Agarwal S.M.,National Institute of Mental Health and Neuro Sciences |
Agarwal S.M.,National Health Research Institute |
Bose A.,National Institute of Mental Health and Neuro Sciences |
Bose A.,National Health Research Institute |
And 17 more authors.
Psychiatry Research | Year: 2016
Transcranial direct current stimulation (tDCS) has generated interest as a treatment modality for schizophrenia. Dopamine, a critical pathogenetic link in schizophrenia, is also known to influence tDCS effects. We evaluated the influence of antipsychotic drug type (as defined by dopamine D2 receptor affinity) on the impact of tDCS in schizophrenia. DSM-IV-TR-diagnosed schizophrenia patients [N=36] with persistent auditory hallucinations despite adequate antipsychotic treatment were administered add-on tDCS. Patients were divided into three groups based on the antipsychotic's affinity to D2 receptors. An auditory hallucinations score (AHS) was measured using the auditory hallucinations subscale of the Psychotic Symptom Rating Scales (PSYRATS). Add-on tDCS resulted in a significant reduction inAHS. Antipsychotic drug type had a significant effect on AHS reduction. Patients treated with high affinity antipsychotics showed significantly lesser improvement compared to patients on low affinity antipsychotics or a mixture of the two. Furthermore, a significant sex-by-group interaction occurred; type of medication had an impact on tDCS effects only in women. Improvement differences could be due to the larger availability of the dopamine receptor system in patients taking antipsychotics with low D2 affinity. Sex-specific differences suggest potential estrogen-mediated effects. This study reports a first-time observation on the clinical utility of antipsychotic drug type in predicting tDCS effects in schizophrenia. © 2015 Elsevier Ireland Ltd.
Kuo H.-I.,University of Gottingen |
Paulus W.,University of Gottingen |
Batsikadze G.,University of Gottingen |
Jamil A.,University of Gottingen |
And 4 more authors.
Neuropsychopharmacology | Year: 2016
Serotonin affects memory formation via modulating long-term potentiation (LTP) and depression (LTD). Accordingly, acute selective serotonin reuptake inhibitor (SSRI) administration enhanced LTP-like plasticity induced by transcranial direct current stimulation (tDCS) in humans. However, it usually takes some time for SSRI to reduce clinical symptoms such as anxiety, negative mood, and related symptoms of depression and anxiety disorders. This might be related to an at least partially different effect of chronic serotonergic enhancement on plasticity, as compared with single-dose medication. Here we explored the impact of chronic application of the SSRI citalopram (CIT) on plasticity induced by tDCS in healthy humans in a partially double-blinded, placebo (PLC)-controlled, randomized crossover study. Furthermore, we explored the dependency of plasticity induction from the glutamatergic system via N-methyl-D-aspartate receptor antagonism. Twelve healthy subjects received PLC medication, combined with anodal or cathodal tDCS of the primary motor cortex. Afterwards, the same subjects took CIT (20 mg/day) consecutively for 35 days. During this period, four additional interventions were performed (CIT and PLC medication with anodal/cathodal tDCS, CIT and dextromethorphan (150 mg) with anodal/cathodal tDCS). Plasticity was monitored by motor-evoked potential amplitudes elicited by transcranial magnetic stimulation. Chronic application of CIT increased and prolonged the LTP-like plasticity induced by anodal tDCS for over 24 h, and converted cathodal tDCS-induced LTD-like plasticity into facilitation. These effects were abolished by dextromethorphan. Chronic serotonergic enhancement results in a strengthening of LTP-like glutamatergic plasticity, which might partially explain the therapeutic impact of SSRIs in depression and other neuropsychiatric diseases. © 2016 American College of Neuropsychopharmacology. All rights reserved.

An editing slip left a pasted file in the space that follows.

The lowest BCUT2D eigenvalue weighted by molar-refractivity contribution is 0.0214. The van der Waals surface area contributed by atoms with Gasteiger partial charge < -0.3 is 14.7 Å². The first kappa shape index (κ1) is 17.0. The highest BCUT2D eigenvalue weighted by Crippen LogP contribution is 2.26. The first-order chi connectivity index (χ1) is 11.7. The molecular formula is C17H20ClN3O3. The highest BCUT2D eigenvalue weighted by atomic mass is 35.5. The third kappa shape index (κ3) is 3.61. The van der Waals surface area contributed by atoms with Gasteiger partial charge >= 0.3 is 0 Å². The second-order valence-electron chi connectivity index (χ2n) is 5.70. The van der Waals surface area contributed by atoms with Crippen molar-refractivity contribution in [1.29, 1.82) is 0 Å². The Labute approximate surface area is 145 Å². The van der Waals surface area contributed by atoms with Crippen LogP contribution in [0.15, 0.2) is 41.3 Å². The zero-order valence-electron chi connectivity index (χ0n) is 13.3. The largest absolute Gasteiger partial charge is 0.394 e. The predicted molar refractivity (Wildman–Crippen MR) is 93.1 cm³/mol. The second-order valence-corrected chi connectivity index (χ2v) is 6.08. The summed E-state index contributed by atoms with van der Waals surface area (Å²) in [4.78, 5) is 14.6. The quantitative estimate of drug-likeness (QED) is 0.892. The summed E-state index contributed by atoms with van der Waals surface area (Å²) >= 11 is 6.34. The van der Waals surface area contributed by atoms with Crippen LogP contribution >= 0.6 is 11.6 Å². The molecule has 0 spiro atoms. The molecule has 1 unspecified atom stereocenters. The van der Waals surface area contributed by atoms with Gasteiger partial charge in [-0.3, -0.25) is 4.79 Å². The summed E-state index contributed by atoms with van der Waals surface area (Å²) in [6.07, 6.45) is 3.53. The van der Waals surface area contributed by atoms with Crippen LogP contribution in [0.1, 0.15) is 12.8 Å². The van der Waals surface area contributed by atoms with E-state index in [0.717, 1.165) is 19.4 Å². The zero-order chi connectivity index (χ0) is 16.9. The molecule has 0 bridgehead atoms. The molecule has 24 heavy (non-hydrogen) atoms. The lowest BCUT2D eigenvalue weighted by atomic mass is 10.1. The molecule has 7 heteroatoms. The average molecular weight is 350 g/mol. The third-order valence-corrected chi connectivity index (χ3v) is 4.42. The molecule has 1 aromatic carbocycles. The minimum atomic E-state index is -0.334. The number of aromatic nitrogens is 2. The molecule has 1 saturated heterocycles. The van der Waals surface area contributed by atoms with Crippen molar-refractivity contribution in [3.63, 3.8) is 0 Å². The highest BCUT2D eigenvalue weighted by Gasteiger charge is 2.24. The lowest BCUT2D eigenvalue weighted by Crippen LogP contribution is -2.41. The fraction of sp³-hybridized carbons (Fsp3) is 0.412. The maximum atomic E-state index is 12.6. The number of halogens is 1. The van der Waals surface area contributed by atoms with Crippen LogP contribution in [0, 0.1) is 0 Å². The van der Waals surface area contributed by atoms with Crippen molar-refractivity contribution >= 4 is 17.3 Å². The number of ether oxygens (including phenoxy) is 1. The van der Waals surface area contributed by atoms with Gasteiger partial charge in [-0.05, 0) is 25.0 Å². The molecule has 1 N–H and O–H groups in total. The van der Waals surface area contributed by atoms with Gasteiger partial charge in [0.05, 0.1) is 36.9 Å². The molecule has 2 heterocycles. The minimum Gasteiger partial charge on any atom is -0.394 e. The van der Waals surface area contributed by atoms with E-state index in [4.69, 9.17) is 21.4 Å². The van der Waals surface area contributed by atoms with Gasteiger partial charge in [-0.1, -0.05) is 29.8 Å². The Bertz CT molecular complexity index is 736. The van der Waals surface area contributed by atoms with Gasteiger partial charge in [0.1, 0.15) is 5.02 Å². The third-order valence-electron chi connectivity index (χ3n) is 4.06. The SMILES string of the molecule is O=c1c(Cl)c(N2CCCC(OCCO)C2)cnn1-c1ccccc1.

Sellaro R.,Leiden University |
Nitsche M.A.,University of Gottingen |
Nitsche M.A.,Leibniz Research Center for Working Environment and Human Resources |
Nitsche M.A.,University Medical Hospital Bergmannsheil |
Colzato L.S.,Leiden University
Annals of the New York Academy of Sciences | Year: 2016
Transcranial direct current stimulation (tDCS) is an increasingly popular noninvasive neuromodulatory tool in the fields of cognitive and clinical neuroscience and psychiatry. It is an inexpensive, painless, and safe brain-stimulation technique that has proven to be effective in modulating cognitive and sensory-perceptual functioning in healthy individuals and clinical populations. Importantly, recent findings have shown that tDCS may also be an effective and promising tool for probing the neural mechanisms of social cognition. In this review, we present the state-of-the-art of the field of tDCS research in social cognition. By doing so, we aim to gather knowledge of the potential of tDCS to modulate social functioning and social decision making in healthy humans, and to inspire future research investigations. © 2016 The New York Academy of Sciences.